Sadly, this was also the time when the earthly Azhar shifted his focus beyond the cricketing field. The man who earned a paltry Rs 800 in 1981 was reaping millions through his exploits on the ground. He did an ad shoot with Sangeeta Bijlani and things changed! From reading cricket and health-related magazines only, he showed a new interest in film glossies. Azhar started frequenting Bombay too. For somebody who went to bed early, he was spotted at parties which went late into the night. The last nail in the coffin was his divorcing Naureen to marry Sangeeta Bijlani. The same Azhar who could play the English half asleep faltered against them in the subsequent England tour, amidst all these personal upheavals.
“Scoring runs is not in my hands. If He desires me to do well, nothing can prevent me from doing so. And if He has decided it is not my time, there is nothing I can do about it. All I have to do is try my best.”
—Azhar, a biography by Harsha Bhogle
His faith too was shaken – the man who was so particular about his prayers started missing even his Friday prayers. He became arrogant towards the press and greedy. The attitude was reflected in his approach towards the game. His displeasure at given out in a one day game at Bombay (I think it was the Hero Cup) created a mini-riot in the stadium. His weird ways of getting out shook even die-hard fans like me. The 74 balls hundred at his favourite Eden Gardens was full of anger, Azhar did not even acknowledge the standing ovation the crowd gave him. Surely this was not the Azhar people knew.
When the match-fixing scandal broke out, the volcano finally erupted. BCCI banned him for life, media massacred his image, Income Tax guys went after him, his fans got disillusioned, and his close friends parted ways. Azhar said once, “Trials and tribulations are God’s way of testing our faith.” But, this was a far difficult test. Azhar became a recluse. The clock turned back to 1981. He became a nobody!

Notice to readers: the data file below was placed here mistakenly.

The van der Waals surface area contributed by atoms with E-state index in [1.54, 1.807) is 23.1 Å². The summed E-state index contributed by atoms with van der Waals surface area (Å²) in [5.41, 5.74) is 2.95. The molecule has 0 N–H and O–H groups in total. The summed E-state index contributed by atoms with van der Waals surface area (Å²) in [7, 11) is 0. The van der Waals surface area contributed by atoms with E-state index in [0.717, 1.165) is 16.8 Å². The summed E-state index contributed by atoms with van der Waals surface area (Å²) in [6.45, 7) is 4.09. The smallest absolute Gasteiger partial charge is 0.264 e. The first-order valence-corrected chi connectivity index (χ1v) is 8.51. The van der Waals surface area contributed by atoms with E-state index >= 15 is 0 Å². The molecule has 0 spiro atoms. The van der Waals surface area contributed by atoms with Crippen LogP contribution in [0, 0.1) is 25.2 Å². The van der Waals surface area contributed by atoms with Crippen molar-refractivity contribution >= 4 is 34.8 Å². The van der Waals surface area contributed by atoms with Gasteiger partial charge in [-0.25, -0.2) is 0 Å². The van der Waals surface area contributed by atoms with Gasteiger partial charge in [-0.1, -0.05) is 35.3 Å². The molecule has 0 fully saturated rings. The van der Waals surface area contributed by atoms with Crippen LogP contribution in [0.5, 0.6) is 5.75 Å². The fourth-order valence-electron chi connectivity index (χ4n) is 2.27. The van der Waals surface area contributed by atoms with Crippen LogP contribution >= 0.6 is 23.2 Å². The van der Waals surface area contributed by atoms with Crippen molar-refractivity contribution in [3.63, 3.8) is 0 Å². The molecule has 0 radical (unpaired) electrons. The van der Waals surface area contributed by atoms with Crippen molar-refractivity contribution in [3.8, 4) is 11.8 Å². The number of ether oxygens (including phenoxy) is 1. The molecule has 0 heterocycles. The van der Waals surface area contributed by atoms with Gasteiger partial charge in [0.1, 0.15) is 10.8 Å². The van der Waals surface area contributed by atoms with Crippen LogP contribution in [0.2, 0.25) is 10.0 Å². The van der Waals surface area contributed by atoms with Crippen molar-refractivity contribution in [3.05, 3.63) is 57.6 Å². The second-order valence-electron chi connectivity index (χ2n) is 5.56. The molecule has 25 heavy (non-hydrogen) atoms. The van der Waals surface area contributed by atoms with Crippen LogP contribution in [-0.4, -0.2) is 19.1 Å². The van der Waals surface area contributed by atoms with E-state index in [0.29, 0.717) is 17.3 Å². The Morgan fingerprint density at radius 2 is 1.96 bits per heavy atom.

Can Azhar bounce back for one last time, as he always did during his playing days? Can he prove his innocence? Perhaps it is too late! The damage has been done. The magical figure of 100 tests will always elude him.
For me, the end of Azhar’s era put a stop to my passion for cricket. I was shattered and appalled, like million others who prayed for his return every time he was dropped. Whatever may be the circumstances, his name figured in the controversy. He was perhaps singled out, but not because he was a Muslim as he claimed.
The life of Mohd Azharuddin is nothing short of a Greek tragedy. It would be fair to remember him as a genius with the bat and a fielder par excellence.
“Those who saw this supreme batting artist at his peak will never forget him – sinewy wrists transforming a slender piece of willow into a magician’s wand. Azhar’s leg-side play was reminiscent of Zaheer Abbas and Greg Chappell – a Michelangelo in the midst of house painters. In later years, he expanded his off-side repertoire, and conjured some of the finest innings played in the modern era – his 121 at Lord’s in 1990 was one for the gods. His technique was suspect against the short stuff, a deficiency he sought to overcome through instinctive strokeplay, sometimes with cavalier disregard for the team situation. As captain, Azhar enjoyed tremendous success on made-to-order home pitches, while right to the end of his career he was peerless in the field, whether prowling the covers or pouching catches at slip. He announced his arrival, against England in 1984-85, with three hundreds in his first three Tests, a feat that has never been matched, while his last Test innings also bore him a hundred. But then allegations of match-fixing provided an emphatic full stop. That he finished his career with 99 Tests is perhaps appropriate for one who came within a whisker of batting immortality – only to throw it all away at close of play.”
—Azhar’s profile by Dileep Premachandran at Cricinfo